| In Sights |

In Sights: Issue 986

Mortified, I realized I had recorded this entire, very personal conversation

No Regrets


the last years of his life, Rav Yaakov Kamenetsky ztz”l lived in Monsey, New York. Several people had the great zechus of driving the gadol hador wherever he had to go. One day, Rav Yaakov came to Brooklyn to spend Shabbos at the home of his son Rav Avrohom ztz”l, and I paid him a visit. Then I learned that his regular driver could not drive him back to Monsey. I jumped at the opportunity to do so and was able to work my way in to become one of the regular drivers.

During these rides, I had the zechus to speak to the Rosh Yeshivah about many different subjects, and I always brought along a cassette recorder to tape the conversations. This would give me the opportunity to review later all the incredible things I’d heard, and I would also share the tapes with other talmidim of the Rosh Yeshivah, who longed to hear his sichas chullin. Of course, I always asked permission before taping him, and Rav Yaakov always acquiesced.

One day I received a call that Rav Yaakov needed a ride from Monsey to Washington Heights to attend the levayah of the late rav of the Breuer’s kehillah, Rav Yosef Breuer ztz”l, and I eagerly agreed to drive him.

The Rosh Yeshivah entered the car, and out of habit, I placed the recorder under the armrest, not realizing I’d forgotten to ask permission to record the conversation. The Rosh Yeshivah began to talk in great detail about his personal life. He talked about his first marriage, then the years that he was widowed, and then about his marriage to his second rebbetzin a”h. It was, beyond a doubt, the most incredible conversation I had ever had with him, and I have shared the lifelong lessons he imparted then literally hundreds of times at so many different venues.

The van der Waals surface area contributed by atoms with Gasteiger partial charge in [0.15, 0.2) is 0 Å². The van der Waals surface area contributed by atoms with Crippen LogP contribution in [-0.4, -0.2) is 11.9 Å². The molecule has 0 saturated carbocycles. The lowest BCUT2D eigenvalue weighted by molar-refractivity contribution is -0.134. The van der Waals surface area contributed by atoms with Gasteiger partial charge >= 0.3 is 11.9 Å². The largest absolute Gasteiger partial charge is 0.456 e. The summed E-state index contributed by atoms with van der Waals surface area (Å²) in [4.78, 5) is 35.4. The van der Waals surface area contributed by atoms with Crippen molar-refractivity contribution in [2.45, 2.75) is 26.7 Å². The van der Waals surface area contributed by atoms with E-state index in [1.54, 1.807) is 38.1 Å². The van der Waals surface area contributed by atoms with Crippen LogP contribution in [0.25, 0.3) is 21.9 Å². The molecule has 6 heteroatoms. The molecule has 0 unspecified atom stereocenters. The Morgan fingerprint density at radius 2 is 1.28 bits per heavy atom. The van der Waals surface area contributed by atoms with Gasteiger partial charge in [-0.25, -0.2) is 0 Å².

As we pulled up to the yeshivah where the levayah was to take place, there was a loud click. The Rosh Yeshivah asked me what that was. Mortified, I realized I had recorded this entire, very personal conversation. I felt absolutely terrible. I apologized and assured Rav Yaakov that I would erase the tape immediately.

The Rosh Yeshivah was quiet for a few moments, and then he turned to me and said, “From the time that I had control of my thoughts and emotions, at a very young age, I never once had to take back something that I said, nor do I have any regrets, so you need not erase the tape.”

Of all the life lessons that I learned from the great Rosh Yeshivah and gadol hador, this was probably the greatest of all. It’s no wonder that his own older friend of his youth, no less than the gadol hador Rav Aharon Kotler ztz”l, referred to his childhood friend as “the wise one of the generation.”  A lifetime of only emes yields such a person.


(Originally featured in Mishpacha, Issue 986)

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